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Wherever I Wind Up: My Quest for Truth, Authenticity and the Perfect Knuckleball 4.4 out of 5 based on 0 ratings. 47 reviews.
sweaverWV More than 1 year ago
Today's entry is a review of the new book by Mets pitcher R.A Dickey, titled "Wherever I Wind Up." It is Dickey's autobiography, written with Wayne Coffey of the New York Daily News. I was sent a copy of this book for review, and so I shall. This is one of the best baseball books I have read, and I've read a lot. It has a lot to do with Dickey's honesty, and his background as an English lit major at the University of Tennessee. As he says himself, he has a feel for a story, though not so much for grammar: fortunately here he has a co-writer and an editor. The honesty and storytelling make for a compelling read. The most compelling part is the contrast. If I told you Dickey was a successful pitcher on a multi-year contract, you might not realize how long he has pitched in the minors and what it has taken to finally become a success at age 37. If I told you he was a knuckleball pitcher, you might not realize he was a hard thrower in college and early in his pro career, and a member of the 1996 Olympic team. If I told you he was a graduate of Montgomery Bell Academy, a prestigious private school in Nashville, you might not realize he was a scholarship student from the wrong side of the tracks, who overcame poverty and abuse in his childhood. If I told you he was a committed Christian, you might expect a book full of platitudes instead of a story of a man with faults and failings who had to be honest with himself after an affair nearly ended his marriage. Dickey is honest here, often brutally so, and it becomes clear that he is not some mild-mannered guy, but a risk-taker, with something of a disregard for his own safety: like the time in Council Bluffs, Iowa, when he decides to swim the Missouri River. He doesn't make it across, and might not have made it out of the river if not for teammate and Australian Grant Balfour. Or when, as a teenager, he took to sleeping in empty houses at night. Or a story not fully told in this book, a trip taken while it was going to press: the climb of Mount Kilimanjaro. He's a married man with four kids living a young man's dream. Dickey is a fascinating individual, and this is a captivating book. Highly recommended.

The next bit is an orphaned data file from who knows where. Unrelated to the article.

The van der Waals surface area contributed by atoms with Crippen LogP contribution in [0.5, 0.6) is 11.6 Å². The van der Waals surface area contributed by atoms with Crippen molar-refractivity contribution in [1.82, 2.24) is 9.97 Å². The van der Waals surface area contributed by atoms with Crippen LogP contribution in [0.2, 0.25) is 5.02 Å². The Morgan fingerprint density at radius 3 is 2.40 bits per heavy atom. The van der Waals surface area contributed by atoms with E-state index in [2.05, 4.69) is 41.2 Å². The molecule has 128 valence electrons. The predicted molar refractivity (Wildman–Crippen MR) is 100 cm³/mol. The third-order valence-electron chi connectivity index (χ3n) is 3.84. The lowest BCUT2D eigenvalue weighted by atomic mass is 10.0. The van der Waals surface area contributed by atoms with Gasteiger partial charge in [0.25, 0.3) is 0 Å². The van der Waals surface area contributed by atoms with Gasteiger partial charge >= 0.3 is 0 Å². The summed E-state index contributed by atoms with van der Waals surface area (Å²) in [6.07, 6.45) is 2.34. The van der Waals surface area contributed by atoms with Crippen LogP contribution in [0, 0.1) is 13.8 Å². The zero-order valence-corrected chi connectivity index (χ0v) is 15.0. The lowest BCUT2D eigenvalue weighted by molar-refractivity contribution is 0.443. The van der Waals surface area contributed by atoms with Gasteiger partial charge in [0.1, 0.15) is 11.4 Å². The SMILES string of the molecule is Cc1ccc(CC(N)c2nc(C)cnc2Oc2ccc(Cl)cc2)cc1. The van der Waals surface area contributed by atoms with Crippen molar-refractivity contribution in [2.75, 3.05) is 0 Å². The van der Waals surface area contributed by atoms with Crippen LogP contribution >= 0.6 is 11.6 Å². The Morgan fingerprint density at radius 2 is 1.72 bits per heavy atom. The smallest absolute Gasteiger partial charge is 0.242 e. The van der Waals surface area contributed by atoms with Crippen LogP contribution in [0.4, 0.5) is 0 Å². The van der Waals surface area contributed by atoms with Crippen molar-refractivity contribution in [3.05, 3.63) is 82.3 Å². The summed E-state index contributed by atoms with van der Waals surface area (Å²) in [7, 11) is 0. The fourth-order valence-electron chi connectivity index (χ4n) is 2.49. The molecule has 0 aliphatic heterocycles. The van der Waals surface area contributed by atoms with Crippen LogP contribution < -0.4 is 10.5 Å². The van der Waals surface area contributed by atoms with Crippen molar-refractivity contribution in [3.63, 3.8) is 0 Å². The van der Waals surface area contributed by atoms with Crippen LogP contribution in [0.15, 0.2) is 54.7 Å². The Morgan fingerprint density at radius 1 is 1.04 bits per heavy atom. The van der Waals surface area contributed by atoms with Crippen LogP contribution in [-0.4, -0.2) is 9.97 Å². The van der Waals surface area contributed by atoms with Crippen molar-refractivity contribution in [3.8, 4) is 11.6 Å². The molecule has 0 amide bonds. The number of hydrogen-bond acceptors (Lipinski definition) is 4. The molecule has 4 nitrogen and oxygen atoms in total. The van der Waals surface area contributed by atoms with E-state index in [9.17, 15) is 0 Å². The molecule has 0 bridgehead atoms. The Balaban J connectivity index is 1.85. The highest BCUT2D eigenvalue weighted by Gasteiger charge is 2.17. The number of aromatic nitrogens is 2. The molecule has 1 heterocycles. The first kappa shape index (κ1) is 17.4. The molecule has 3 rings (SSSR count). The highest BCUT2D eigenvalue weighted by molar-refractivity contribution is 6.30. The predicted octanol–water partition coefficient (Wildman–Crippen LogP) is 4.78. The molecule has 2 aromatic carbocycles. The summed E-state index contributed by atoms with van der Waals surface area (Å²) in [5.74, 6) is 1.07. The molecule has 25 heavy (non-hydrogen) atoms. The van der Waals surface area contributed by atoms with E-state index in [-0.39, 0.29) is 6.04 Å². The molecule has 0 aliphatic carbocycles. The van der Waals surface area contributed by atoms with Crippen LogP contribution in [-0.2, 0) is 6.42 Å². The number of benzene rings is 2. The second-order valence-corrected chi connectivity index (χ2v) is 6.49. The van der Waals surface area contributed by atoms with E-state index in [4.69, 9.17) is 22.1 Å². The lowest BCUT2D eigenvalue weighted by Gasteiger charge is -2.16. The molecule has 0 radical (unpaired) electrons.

Anonymous More than 1 year ago
Well written, brutally honest and emotionally riveting. The only people who may find this book "laaaaaammmmeeee" are A-rod fans...if there are any left. I often wondered why this guy never looked satisfied after a great game but after reading his story I get that this is one athlete who feels that he has as much to prove to himself as he does to all those who never believed he was worth giving a chance. In a time where greed and a distorted sense of self-importance rules the sports world, it's refreshing to read about an athlete who is not ashamed to admit he's human. Gotta root for this guy!
Anonymous More than 1 year ago
A brutally honest page-turner. This autobiography made me respect Dickey as one of the few knuckleball pitchers in the Major Leagues, but more importantly, as a man. I look foward to seeing him pitch a ton of strikeouts this baseball season. LGM!
Anonymous More than 1 year ago
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Anahid More than 1 year ago
This is an exceptional book by an exceptional man. I remember reading about him pitching in Mets triple A, the first batter got a hit, then it was 27 up, 27 down. I started following him then. Unlike most sports books which sugarcoat the sport or denigrate other players, Dickey is brutally honest about himself, while providing insights to the business of baseball and other players. I enjoyed his journal entries as well. I think the book was a type of catharsis for him, as he has worked through his demons the past few years. I respect him so much as a man, as well as a ball player. Very impressive!
gloriafeit More than 1 year ago